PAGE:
Wolves have been spotted this month in and near the Wood River Valley. It's likely they are the well-known Phantom Hill pack that summered north of Ketchum.
The pack reportedly killed a cougar in a dispute over an elk carcass near Elkhorn, fed on elk in another canyon and wandered near Trail Creek Road near Sun Valley where dog owners go to let their canines run in the winter.
The appearance of the pack has created anxiety as well as excitement in the valley as its human inhabitants try to work out their feelings about sharing the canyons with a wolf pack.
Like other predators, wolves follow elk and deer herds in hopes of bagging a meal. The valley's humans have made that a lot easier by privately feeding elk in areas near homes—contrary to the advice of the Idaho Department of Fish and Game.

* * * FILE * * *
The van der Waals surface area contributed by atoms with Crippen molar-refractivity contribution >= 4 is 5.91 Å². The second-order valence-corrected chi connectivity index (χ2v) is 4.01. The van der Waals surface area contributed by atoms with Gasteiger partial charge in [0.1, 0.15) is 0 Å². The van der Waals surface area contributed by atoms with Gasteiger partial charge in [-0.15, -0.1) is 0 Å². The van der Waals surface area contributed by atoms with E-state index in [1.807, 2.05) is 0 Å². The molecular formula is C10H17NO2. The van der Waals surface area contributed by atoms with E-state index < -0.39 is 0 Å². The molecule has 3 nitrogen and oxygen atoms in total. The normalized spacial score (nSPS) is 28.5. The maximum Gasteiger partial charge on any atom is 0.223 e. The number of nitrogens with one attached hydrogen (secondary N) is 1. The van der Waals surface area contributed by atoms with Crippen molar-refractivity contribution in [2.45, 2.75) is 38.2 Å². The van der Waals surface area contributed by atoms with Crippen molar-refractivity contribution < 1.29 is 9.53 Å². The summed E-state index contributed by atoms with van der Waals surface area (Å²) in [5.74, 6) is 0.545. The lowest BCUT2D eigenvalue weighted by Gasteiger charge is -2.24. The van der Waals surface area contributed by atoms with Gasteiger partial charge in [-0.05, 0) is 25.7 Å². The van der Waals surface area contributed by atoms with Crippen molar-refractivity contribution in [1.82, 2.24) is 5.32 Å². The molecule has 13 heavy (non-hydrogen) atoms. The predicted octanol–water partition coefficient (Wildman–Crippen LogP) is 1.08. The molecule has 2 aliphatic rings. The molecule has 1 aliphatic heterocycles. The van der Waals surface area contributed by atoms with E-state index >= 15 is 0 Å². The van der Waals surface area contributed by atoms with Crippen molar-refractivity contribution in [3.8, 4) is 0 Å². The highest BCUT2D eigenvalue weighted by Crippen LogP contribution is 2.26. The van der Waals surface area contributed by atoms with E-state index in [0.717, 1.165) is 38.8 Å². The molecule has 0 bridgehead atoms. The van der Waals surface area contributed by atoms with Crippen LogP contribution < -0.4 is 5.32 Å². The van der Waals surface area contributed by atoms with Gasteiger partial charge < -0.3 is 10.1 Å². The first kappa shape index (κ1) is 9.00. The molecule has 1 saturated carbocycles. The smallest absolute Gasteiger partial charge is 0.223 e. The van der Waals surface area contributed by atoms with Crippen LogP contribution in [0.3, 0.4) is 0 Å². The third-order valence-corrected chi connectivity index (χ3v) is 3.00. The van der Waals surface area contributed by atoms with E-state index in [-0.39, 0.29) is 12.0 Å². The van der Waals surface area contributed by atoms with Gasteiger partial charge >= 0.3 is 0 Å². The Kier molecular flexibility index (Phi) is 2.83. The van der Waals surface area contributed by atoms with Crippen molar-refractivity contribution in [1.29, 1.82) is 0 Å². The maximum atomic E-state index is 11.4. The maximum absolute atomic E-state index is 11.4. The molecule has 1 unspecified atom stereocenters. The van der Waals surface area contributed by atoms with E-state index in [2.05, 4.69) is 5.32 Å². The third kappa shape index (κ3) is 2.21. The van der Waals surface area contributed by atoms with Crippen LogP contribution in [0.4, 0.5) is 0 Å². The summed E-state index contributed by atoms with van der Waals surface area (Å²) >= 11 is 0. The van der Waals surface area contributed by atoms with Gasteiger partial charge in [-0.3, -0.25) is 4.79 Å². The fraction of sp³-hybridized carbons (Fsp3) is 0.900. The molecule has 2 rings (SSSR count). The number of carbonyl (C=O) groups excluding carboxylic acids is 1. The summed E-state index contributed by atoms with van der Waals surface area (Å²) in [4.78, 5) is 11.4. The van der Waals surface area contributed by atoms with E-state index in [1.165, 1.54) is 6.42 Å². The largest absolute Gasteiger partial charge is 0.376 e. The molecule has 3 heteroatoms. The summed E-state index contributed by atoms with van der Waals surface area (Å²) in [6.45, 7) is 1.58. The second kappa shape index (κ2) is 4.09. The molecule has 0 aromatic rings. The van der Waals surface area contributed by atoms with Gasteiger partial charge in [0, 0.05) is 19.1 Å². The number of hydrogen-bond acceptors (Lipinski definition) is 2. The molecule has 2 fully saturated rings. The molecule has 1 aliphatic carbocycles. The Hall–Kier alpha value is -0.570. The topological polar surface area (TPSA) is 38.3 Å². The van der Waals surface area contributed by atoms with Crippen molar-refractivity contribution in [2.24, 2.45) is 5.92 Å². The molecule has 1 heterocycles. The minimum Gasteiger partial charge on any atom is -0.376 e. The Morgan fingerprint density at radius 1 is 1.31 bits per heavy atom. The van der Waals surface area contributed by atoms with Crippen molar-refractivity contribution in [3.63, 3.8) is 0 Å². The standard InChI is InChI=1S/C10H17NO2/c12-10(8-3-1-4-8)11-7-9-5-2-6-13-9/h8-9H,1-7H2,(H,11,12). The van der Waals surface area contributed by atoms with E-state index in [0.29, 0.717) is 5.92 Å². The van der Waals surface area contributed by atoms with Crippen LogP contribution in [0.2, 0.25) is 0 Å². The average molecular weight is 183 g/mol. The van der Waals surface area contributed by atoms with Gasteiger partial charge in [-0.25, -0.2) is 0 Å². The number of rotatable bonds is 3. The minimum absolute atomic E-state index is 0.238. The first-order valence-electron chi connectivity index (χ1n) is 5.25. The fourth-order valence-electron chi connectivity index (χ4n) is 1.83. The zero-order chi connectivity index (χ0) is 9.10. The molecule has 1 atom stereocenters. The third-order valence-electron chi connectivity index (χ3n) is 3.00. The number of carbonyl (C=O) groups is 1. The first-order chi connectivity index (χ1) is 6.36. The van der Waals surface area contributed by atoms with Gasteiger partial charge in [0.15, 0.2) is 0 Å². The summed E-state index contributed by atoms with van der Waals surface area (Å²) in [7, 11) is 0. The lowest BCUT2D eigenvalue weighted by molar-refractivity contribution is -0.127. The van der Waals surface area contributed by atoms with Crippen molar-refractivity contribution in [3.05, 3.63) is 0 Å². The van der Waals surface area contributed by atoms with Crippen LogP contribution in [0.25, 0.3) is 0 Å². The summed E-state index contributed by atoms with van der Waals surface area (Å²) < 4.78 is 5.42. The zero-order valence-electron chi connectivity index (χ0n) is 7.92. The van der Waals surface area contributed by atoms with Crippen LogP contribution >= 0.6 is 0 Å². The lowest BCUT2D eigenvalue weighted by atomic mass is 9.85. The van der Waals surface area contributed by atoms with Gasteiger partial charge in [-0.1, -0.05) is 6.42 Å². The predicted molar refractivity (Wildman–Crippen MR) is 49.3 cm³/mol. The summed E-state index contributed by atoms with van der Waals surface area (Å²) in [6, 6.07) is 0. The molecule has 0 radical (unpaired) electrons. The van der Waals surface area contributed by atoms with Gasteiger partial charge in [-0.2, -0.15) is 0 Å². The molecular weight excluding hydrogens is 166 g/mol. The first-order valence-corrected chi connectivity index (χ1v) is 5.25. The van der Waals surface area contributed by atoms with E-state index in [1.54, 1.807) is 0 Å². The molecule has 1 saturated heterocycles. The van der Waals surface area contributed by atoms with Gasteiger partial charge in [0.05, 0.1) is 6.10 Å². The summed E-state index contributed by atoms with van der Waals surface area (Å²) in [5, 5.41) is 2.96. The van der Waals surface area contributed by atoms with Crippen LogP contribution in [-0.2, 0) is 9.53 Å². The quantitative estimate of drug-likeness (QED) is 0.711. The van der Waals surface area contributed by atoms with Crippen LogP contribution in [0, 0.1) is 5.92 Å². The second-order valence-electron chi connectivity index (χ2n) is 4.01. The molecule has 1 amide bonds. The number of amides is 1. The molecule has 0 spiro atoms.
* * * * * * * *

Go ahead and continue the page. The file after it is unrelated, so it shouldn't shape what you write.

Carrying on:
Private feeding now means that wolves are part of the package, yet there are no restrictions on private feeding that attracts and concentrates wintering elk.
People do so with the best of intentions—to help big game survive the harshest winter months when snow is deep, temperatures are cold and food is scarce. Attracting wolves is surely an unintended consequence, but a fact now that once endangered wolves have been re-established in Idaho.
It's time to stop private feeding. Fish and Game feeds a small number of herds well away from human habitation, but it cannot control private feeding.
The Idaho Legislature should enact laws to prohibit private feeding and to provide penalties. To let private feeding go on will only encourage conflicts among humans, big game and predators.